People began collecting postage stamps almost immediately after the first example, the Penny Black, was issued in 1840. Today it is one of the world’s most widely enjoyed hobbies, and it is estimated that there are 20 million stamp collectors just in the United States.
While many people collect stamps as nothing more than a recreational activity, some stamps have become highly valuable objects. Perhaps the most famous example in American history is the Inverted Jenny stamp. The origin of the Inverted Jenny goes back to 1918, when the USPS initiated trails in airmail service. Airmail cost 24 cents at the time, three times the rate for regular mail, and the Postal Service printed special stamps for the new class of mail. These stamps featured the image of a Curtiss JN-4 “Jenny” biplane, the type of plane that was used in the early air-mail experiment, in blue ink, with a border of red containing the words “U.S. Postage, 24 cents.
This two-color process required the sheets of stamps to be run through printing presses twice, and at least four sheets (of 100 stamps each) of these early airmail stamps was printed with an error: the Jenny biplane was upside down. Three of them were caught and destroyed before they left the production facility, but one sheet slipped through into circulation. Mistakes such as this had occurred before with other stamps, which had then become collectible, so stamp collectors were seeking out the Inverted Jennies shortly after they were printed.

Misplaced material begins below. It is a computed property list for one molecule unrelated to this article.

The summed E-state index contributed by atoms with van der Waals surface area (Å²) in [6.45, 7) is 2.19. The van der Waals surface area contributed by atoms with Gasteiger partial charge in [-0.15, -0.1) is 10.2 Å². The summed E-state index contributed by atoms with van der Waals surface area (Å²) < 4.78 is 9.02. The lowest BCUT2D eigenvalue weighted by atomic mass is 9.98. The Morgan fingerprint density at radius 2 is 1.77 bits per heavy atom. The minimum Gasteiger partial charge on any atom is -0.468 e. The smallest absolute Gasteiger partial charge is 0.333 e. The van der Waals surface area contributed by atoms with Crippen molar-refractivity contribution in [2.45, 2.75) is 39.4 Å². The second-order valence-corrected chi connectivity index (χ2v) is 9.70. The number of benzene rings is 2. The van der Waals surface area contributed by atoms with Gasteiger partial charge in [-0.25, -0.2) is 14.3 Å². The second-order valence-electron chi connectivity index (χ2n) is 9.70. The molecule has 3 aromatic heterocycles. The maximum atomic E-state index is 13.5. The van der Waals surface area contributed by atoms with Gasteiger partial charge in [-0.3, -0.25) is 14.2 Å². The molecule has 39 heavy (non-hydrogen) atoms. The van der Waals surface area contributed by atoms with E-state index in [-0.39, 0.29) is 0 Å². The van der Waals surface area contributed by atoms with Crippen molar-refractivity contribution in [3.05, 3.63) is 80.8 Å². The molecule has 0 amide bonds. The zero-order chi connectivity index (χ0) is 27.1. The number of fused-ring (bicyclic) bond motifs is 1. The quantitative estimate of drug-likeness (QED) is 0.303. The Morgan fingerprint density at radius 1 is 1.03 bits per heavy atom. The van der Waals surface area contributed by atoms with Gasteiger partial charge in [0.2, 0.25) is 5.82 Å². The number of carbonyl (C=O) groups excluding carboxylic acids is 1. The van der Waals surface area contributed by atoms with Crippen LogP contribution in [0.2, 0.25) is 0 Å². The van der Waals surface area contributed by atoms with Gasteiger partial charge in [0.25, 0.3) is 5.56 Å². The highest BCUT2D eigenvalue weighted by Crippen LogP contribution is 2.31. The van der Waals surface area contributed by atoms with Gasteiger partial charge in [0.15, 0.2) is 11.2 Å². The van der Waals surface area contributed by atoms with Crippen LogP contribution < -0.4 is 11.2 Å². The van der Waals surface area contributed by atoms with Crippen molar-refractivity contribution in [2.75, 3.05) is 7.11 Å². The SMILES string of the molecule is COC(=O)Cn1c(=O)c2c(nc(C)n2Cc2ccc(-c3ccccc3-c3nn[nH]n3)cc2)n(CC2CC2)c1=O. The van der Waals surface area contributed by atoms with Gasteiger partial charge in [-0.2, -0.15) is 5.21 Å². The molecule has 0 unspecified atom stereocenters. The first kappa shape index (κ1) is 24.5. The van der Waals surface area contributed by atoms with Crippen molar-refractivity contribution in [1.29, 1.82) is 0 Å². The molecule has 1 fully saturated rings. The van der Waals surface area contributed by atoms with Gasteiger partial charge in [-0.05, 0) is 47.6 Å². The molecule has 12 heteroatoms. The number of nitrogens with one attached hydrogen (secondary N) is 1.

One such collector was lucky enough to have bought that sheet of Inverted Jennies at his local post office. He then sold it to a stamp dealer for $15,000, quite the sum in 1918. Since then, the sheet was broken up, mostly into blocks of four and several individuals. One block of four Inverted Jennies recently sold for nearly $3 million.
The Inverted Jennies’ fame has only grown, partly through the influence of popular culture. They have featured in the story lines of mystery novels, film comedies, and even an episode of The Simpsons, a show honored with its own USPS stamps last year. There’s no word on any Inverted Homers. At least, not yet.
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